2. Failure to keep a promise illegitimately is not lying. Lies occur at the time of their telling. We must make as many distinctions as we possibly can when discussing moral questions… (and anything else in theology!)

  3. A deliberate venial sin actually involves two sins… The sin itself, and the deliberate consent to it. Ouch. We should move away from these real quick!

  1. How do I differentiate between this? Before going on with the sin, I researched a few articles first on whether breaking a promise was a mortal sin. I was quite convinced that it wasn’t as I just wanted to commit a deliberate venial sin and not a mortal sin. But I still had some doubts on whether breaking the 4th commandment alone was a mortal sin. Does that count for St. Alphonsus description?

  2. Yeah, I gotta work on this :confused: to me I always have the idea that ‘‘ah as long as I don’t commit mortal sin I’ll be fine right?’’

I hate when people say this without qualifying it; it does not apply to the scrupulous. Rather the opposite does. Scrupulous people are, AFAIK, generally supposed to assume that if they are genuinely not sure if it is grave matter, that it was not. But they are also supposed to have a regular confessor to discuss things with and help them recover.

My situation was like this: I wanted to continue relaxing and start studying the next day, however I was fully aware that I was being lazy but I assumed it was a venial sin though I had some doubts about it being a mortal sin. But I was more convinced that it was venial, so I committed to the act of continuing relaxing anyway. Would this be considered a mortal sin?

Ask your confessor.
Have you done that?

Listen to your confessor.

Honor thy father and mother.


Yes I would say that you need to go to confession about this.

  1. Okay. Let’s recognize the irony of doing intellectual work to make sure what you are doing by not doing intellectual work isn’t mortal sin but is only venial sin.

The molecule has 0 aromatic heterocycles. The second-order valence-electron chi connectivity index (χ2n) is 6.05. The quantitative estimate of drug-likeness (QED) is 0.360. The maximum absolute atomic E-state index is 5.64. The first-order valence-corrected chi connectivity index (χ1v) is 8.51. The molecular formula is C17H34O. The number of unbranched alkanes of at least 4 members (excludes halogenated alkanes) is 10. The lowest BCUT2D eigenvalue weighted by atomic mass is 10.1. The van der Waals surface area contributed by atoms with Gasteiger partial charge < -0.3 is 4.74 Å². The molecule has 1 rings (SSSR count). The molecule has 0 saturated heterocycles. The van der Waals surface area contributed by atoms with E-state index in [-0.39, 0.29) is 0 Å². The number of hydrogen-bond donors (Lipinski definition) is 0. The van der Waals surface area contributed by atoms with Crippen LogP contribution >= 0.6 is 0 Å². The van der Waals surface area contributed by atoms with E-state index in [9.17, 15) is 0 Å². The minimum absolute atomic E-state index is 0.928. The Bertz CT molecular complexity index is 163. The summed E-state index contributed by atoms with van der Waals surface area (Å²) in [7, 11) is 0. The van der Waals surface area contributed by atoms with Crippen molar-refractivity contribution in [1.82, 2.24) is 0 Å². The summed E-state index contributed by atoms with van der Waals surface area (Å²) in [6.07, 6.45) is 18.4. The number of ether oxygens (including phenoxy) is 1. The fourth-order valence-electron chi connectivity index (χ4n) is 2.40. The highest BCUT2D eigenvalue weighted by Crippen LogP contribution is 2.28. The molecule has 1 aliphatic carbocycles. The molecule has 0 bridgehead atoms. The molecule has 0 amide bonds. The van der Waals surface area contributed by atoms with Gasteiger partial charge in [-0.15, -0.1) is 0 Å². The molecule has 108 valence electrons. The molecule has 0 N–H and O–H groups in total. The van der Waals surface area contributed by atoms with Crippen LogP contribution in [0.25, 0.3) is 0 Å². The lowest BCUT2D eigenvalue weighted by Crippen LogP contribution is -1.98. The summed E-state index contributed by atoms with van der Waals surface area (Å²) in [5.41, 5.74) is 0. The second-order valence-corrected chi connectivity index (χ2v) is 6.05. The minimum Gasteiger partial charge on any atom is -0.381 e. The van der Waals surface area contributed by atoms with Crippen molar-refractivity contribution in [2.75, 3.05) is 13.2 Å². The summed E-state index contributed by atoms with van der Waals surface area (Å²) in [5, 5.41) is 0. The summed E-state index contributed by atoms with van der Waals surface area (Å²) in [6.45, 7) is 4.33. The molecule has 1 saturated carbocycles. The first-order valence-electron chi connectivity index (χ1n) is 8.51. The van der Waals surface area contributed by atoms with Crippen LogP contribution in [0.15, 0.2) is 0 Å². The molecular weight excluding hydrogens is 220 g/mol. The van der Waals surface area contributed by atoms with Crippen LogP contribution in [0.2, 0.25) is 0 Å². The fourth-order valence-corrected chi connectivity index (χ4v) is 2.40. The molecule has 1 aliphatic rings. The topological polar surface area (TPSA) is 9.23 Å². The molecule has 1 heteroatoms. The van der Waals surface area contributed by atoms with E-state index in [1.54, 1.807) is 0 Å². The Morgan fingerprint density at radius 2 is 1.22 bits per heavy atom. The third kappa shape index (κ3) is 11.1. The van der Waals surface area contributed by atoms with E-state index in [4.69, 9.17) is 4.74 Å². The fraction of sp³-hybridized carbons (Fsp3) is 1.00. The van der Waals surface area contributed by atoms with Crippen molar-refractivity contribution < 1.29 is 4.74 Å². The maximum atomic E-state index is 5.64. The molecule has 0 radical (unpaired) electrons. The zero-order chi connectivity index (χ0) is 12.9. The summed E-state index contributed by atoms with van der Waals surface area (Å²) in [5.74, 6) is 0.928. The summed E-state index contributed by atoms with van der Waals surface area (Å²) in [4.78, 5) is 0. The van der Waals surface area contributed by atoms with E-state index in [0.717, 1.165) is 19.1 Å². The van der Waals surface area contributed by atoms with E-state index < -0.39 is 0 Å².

And no, it does not, if I understand you correctly… Saying you “had some doubts on whether breaking the 4th commandment alone was a mortal sin” is a very confusing clause to me… Breaking the 4th commandment in the action you were about to commit? How can you have doubts when you were also “quite convinced that it wasn’t”? See where I am confused?

  1. Yes. Eliminate this immediately.

No. It does not appear so.

But mention all this in confession anyway. It’s good for you. :thumbsup:

After reading several of these threads, I’ve come to the conclusion that saying anything other than “talk to your priest” is a disservice, as it just adds layer upon layer of variables that add to the mistrust.

Okay, I’m planning on going tomorrow evening anyway

Ah so it is not a mortal sin :slight_smile: thank you, certainly removed some of my anxiety and stress. Either way, I’m confessing this tomorrow in confession and gonna do my best from now on to avoid these deliberate venial sins.

DISCLAIMER: The views and opinions expressed in these forums do not necessarily reflect those of Catholic Answers. For official apologetics resources please visit